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# Writing a product function using guards in Haskell

I need to write the function `product` in two ways:

1. Using Guards
2. Using if-then-else

So that the function return the product of m through n.

example:

`product 3 5`

returns 3*4*5 = 60

Thanks

-
What have you tried? What went wrong? Please show us you've put a bit of effort in. – Daniel Wagner Nov 15 '11 at 4:47
Please tag homework questions with [homework] – FUZxxl Nov 15 '11 at 8:10

This sounds like a homework problem so instead of just dropping code on you, let's work through the problem:

Type Signature

Haskell is a functional language with strong typing so it is probably best to start by writing the type signature of our function. Your example shows two integer arguments and an integer return value. We code this as:

``````product :: Int->Int->Int
``````

This reads as "`product` is a function that takes two `Int`s and returns an `Int`." (there are other more correct ways to read this but that is for another day)

Recursion

we are going to use a common pattern in Haskell. Because we need to keep track of intermediate values in this case the partial product we will write a second function `product'` that will take an extra parameter, the running product.

``````product' :: Int->Int->Int->Int
product' accumulator current final = product' (accumulator*current) (current+1) final
``````

At every iteration this will take the most recent accumulated value multiply by current and pass that as the new accumulator, it will take current and add 1 to it passing it as the new current, and will pass final unchanged. To get it started we write our original function:

``````product i f = product' 1 i f
``````

or in points-free notation

``````product = product' 1
``````

The problem is the `product'` code will loop forever. We need a way to stop when we current is greater then final.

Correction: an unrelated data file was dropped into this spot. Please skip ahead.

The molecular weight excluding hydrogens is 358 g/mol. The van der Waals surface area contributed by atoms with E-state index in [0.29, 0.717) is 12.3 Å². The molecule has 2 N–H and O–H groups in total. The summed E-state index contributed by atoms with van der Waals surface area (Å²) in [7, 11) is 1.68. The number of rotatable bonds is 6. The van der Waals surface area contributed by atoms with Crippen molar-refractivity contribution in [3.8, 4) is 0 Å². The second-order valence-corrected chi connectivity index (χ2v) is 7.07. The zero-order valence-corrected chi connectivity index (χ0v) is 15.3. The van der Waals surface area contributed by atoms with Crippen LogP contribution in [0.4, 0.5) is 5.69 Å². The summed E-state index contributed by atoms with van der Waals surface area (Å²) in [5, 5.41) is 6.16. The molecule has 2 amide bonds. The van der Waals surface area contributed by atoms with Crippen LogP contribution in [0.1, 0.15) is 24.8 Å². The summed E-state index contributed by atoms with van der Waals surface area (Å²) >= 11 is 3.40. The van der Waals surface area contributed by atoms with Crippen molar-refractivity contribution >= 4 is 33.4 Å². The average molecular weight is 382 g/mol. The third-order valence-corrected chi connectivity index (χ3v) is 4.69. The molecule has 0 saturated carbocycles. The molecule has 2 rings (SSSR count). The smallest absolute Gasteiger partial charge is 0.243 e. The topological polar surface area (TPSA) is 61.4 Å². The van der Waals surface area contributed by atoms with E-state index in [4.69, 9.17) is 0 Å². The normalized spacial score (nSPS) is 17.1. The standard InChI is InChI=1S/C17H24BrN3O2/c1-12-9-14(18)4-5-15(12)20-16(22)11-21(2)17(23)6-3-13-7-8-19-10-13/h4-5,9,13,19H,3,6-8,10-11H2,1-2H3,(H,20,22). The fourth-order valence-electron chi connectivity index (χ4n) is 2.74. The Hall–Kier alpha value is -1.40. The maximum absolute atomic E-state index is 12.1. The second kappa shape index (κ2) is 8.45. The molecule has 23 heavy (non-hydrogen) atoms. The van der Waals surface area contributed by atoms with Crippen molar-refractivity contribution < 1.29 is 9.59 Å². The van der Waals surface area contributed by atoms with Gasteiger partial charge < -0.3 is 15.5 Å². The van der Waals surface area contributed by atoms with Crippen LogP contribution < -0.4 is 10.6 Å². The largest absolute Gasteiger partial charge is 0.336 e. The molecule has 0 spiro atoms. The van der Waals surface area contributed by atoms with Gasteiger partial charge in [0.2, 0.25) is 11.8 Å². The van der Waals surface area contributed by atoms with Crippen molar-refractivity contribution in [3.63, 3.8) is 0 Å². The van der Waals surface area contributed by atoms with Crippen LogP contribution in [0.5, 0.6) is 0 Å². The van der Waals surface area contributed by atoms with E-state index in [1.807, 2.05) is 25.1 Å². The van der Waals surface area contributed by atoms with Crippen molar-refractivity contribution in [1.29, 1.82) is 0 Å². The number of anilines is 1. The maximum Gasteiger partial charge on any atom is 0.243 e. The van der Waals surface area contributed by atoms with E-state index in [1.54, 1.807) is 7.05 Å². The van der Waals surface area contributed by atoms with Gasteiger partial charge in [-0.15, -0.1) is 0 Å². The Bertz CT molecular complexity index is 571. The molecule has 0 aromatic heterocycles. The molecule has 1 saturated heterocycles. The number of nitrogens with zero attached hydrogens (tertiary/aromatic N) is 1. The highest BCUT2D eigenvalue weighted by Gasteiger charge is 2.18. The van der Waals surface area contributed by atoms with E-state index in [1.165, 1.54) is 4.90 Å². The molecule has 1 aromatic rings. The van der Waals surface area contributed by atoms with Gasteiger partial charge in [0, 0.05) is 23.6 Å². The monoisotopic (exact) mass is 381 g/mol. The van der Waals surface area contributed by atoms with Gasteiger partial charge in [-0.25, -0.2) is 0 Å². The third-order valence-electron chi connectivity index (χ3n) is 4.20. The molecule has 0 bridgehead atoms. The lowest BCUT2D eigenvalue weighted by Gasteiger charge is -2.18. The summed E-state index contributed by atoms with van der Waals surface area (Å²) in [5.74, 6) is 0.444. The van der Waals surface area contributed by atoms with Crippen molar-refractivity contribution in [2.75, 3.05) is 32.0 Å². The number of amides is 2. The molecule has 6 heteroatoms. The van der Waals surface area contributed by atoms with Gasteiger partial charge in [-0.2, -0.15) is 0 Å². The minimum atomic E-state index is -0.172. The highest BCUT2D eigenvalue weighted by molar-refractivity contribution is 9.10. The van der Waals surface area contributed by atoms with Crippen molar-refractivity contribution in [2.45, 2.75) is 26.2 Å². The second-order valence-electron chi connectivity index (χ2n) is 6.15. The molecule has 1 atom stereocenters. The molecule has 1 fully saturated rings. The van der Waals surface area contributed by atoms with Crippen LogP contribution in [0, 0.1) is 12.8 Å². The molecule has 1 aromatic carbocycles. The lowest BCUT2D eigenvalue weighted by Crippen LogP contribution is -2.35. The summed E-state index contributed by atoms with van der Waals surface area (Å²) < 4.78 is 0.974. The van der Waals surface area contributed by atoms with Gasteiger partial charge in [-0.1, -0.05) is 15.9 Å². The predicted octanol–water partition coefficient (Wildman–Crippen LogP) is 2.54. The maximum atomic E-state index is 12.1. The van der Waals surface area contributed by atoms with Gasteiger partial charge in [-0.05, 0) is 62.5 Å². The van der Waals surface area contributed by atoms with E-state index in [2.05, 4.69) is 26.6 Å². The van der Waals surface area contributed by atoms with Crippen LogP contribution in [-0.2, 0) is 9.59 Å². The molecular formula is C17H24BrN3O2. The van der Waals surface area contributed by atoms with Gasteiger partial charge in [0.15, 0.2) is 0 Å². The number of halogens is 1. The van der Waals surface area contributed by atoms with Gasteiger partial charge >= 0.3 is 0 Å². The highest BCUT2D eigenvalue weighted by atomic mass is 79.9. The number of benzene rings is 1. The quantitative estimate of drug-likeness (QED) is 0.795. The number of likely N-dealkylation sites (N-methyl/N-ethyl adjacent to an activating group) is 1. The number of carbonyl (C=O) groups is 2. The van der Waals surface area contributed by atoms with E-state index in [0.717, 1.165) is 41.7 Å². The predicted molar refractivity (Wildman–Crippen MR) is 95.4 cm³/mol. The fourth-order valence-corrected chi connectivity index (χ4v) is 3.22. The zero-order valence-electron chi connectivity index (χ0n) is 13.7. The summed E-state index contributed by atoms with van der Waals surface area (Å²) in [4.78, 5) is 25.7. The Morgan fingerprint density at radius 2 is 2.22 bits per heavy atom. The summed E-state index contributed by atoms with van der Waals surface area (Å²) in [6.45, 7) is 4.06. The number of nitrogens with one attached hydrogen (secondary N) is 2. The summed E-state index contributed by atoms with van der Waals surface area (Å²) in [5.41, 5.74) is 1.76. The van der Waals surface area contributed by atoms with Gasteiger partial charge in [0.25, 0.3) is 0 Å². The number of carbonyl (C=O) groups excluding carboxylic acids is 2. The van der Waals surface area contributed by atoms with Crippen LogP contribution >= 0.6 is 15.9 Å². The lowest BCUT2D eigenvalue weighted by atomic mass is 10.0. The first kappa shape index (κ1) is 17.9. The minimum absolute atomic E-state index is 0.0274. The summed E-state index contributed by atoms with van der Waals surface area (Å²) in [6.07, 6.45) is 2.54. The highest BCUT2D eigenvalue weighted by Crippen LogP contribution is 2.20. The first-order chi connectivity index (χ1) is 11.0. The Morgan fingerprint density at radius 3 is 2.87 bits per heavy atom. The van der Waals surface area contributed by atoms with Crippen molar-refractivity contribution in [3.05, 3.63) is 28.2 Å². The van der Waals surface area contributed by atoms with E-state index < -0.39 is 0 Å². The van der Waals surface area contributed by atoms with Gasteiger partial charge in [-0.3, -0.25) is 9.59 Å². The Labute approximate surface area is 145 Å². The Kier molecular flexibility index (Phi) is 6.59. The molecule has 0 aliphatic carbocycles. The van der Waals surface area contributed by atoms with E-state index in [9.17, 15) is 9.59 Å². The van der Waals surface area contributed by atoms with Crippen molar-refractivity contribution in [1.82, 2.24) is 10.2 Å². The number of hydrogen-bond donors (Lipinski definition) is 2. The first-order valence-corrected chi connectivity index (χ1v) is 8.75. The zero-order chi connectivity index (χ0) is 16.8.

Guards

Rather then rewrite the book on guard patterns I'll send you to the book. In short they let you a boolean before you do something. We'll use them to stop our recursion.

``````product' :: Int->Int->Int->Int
product' accumulator current final
| current <= final = product' (accumulator*current) (current+1) final
| otherwise = accumulator
``````

So long as `current` is less than or equal to `final` we continue to recurse once it's not the final answer is in accumulator.

If-Then-Else

Guards can be replaced with `if` constructs (perhaps deeply nested) in a mechanical fashion.

``````product' :: Int->Int->Int->Int
product' accumulator current final =
if current <= final
then product' (accumulator*current) (current+1) final
else accumulator
``````

Final Thoughts

Don't write code like this. There are a number of wonderfully generic higher level function that do just these types of things. Here is just one better way to write product:

``````product i f = foldl (*) 1 [i..f]
``````
-
I appreciate the effort of explaining, but you do realize that when people are asking for help on their homework, if you give them a complete implementation in addition to your explanation, it is unlikely that your explanation will be read with mindfulness. Fortunately... I think... all your code examples are broken so this effect is -- at least altered somehow. – luqui Nov 15 '11 at 6:00
luqui, Thanks for the catch. I've fixed the code. The OP is just hitting this problem in November, which strongly implies that a survey course. The fact that Guards and If-then-else are two of the worst possible ways to write this function imply the teacher is just brushing by functional languages, and IMHO doing an awful job of it. I'll give out all the help I can in hope that Alyx might actually enjoy Haskell rather then find it hopelessly obtuse like most of his classmates will. – John F. Miller Nov 15 '11 at 6:20
Why bother about accumulator? I'd think you only need it (together with a strictness annotation) when you are optimising for performance. `product current final = if current <= final then current * product (current+1) final else 1` should work as well and is simpler. – Rotsor Nov 16 '11 at 14:29